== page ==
In 1979, at the tender age of 20, Rene Arceo, born in Michoacan on the shores of Lake Chapala, moved from Guadalajara to Chicago, utilizing a classic route—bus to Tijuana, coyote and car trunk to Los Angeles, and direct flight to Chicago.
Unless prevailing ideas about the classic path of Latinos in the United States are mistaken, these may have been the last classic steps Arceo took in his life. Early on, the young man did have unremarkable jobs in small factories in the Chicago area. However, steeped as he was in the highly political atmosphere of Preparatoria Número Dos (a public high school within the University of Guadalajara system), once in Chicago, Arceo veered mightily towards education, community organizing, and especially to communicating his often political ideas. He did the latter via many forms of printmaking—woodcut, screen printing, intaglio (sugar lift, aquatint, drypoint, etching, varnishes, and so on)—as well as painting and drawing.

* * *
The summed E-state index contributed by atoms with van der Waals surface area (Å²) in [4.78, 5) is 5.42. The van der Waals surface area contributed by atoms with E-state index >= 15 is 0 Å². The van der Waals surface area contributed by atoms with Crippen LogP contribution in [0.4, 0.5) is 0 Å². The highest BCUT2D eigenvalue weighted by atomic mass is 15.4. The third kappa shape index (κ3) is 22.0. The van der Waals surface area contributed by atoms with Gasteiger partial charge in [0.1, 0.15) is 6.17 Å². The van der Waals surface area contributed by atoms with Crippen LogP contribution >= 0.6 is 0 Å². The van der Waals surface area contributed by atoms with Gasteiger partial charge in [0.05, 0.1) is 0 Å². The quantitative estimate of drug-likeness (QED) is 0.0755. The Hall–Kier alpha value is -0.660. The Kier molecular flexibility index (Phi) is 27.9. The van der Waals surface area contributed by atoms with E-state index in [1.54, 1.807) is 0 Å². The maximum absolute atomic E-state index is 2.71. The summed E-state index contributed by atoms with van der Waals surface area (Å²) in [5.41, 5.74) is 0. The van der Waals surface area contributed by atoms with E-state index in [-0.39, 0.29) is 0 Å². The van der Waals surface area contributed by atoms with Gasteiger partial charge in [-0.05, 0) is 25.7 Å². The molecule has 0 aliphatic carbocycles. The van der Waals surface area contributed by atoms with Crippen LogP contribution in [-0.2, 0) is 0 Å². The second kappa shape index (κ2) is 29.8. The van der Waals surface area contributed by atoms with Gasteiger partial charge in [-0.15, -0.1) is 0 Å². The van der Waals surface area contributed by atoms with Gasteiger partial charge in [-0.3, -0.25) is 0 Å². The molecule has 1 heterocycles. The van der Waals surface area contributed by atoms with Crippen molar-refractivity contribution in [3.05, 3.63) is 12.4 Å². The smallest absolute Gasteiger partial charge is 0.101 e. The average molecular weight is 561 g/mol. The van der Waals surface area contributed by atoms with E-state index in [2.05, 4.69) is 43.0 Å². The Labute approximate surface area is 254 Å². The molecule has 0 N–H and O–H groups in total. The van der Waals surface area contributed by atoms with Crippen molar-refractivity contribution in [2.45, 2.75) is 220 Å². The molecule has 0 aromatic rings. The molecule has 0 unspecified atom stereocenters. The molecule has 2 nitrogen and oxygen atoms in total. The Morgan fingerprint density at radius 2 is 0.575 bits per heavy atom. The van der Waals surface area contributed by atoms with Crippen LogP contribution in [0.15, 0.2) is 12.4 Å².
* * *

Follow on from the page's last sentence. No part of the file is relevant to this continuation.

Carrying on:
A limited-edition art book “René Arceo—Between the Instinctive and the Rational,” celebrates Arceo’s decades of artistic production. Tucked into its 153 pages are the remarkable facts behind the work—Arceo’s acceptance just two years after crossing the border into the illustrious School of the Art Institute of Chicago, where he tackled many artistic media, received a BFA and teaching certificate, and evidenced a love for collaborating with other artists, especially those working to build a Latino identity in Chicago.